Last week, Nicholas D. Kristof offered his opinion in the New York Times about the salmonella outbreak in eggs. To his credit, Mr. Kristof grew up on a farm, so he knows a little about the subject matter. Unfortunately, he resorts to the same activist scare tactics that keep turning up in the discussion.
Mr. Kristof talks about a couple occasions from his youth when one poor hen almost got carried off once by a fox—and another time by a relative’s pet dog. He jokes that the hen probably would have gladly chosen modern, conventional housing over wandering freely in the barnyard.
However, he actually provides legitimate evidence for modern hen housing. One of the reasons hens are kept indoors, in cages, is to keep them from predators which can introduce pathogens into the food chain. They’re fed regulated meal so that they don’t eat anything that’s going to make them sick, like they might in an open yard.
The recent salmonella outbreak stems from contaminated feed, that’s a given; but there are checks that weren’t followed that allowed that feed into the birds’ diets. In other words, it had nothing to do with their housing.
Mr. Kristof also asserts that “repeated studies” show conventional housing “results in more eggs with salmonella” than cage-free. However, experts from the Western Institute for Food Safety and Security conclude “both conventional and free-range/cage-free egg producers must be diligent to protect their eggs from contamination. Neither method of egg farming appears to offer the silver bullet for egg food safety.” Further, the USDA’s Food Safety and Inspection Service notes it “has no information supporting the claim that chickens labeled ‘Kosher,’ ‘free-range,’ ‘organic,’ or ‘natural’ have more or less salmonella bacteria than other poultry.”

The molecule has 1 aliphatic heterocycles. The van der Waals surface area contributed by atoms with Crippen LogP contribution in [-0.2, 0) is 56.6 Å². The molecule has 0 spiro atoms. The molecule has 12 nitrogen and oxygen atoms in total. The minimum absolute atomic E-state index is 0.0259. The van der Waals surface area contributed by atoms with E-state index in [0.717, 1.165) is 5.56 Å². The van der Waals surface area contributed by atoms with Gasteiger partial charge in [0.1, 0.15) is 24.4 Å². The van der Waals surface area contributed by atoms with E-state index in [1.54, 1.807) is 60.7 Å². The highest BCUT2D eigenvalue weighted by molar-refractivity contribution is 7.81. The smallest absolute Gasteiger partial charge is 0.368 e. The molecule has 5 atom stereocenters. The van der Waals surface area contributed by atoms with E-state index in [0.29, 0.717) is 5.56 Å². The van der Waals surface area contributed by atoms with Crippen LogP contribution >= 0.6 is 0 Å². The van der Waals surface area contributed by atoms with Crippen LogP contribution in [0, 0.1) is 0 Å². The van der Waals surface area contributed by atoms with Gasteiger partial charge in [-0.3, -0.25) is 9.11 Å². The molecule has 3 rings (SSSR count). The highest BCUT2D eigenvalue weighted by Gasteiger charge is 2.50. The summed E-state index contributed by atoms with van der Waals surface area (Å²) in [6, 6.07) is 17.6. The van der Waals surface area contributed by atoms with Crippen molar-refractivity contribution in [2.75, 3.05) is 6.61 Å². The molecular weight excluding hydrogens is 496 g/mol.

Mr. Kristof also talks about shearing off hens’ beaks so they won’t peck each other to death, and how farmers “encourage them to be cannibals” by sometimes feeding them spent hen meal. Since he grew up on a farm, he should know that sometimes hens naturally peck each other (hence the term “pecking order”) and cannibalize smaller, weaker birds. Conventional housing prevents both of those harmful behaviors.
Finally, Mr. Kristof says “industrial agriculture” gives animals low doses of antibiotics “because growers think these help animals gain weight.” The fact is, whatever kind of animal, from calf to chick to child, antibiotics help maintain and improve health. And that improved health is what enables the animal to grow. He also says antibiotics in animals “can lead to antibiotic-resistant infections in humans.” But, there is absolutely no proof of that statement, according to Colorado State University Professor Richard Raymond, M.D. He says, “there is no scientific evidence that an antibiotic free environment in food animals creates a safer or more wholesome product.” Michael Lacy, head of the University of Georgia Department of Poultry Science, agrees.
Mr. Kristof’s opinion is long on rhetoric, but short on facts, which is disappointing, considering his background.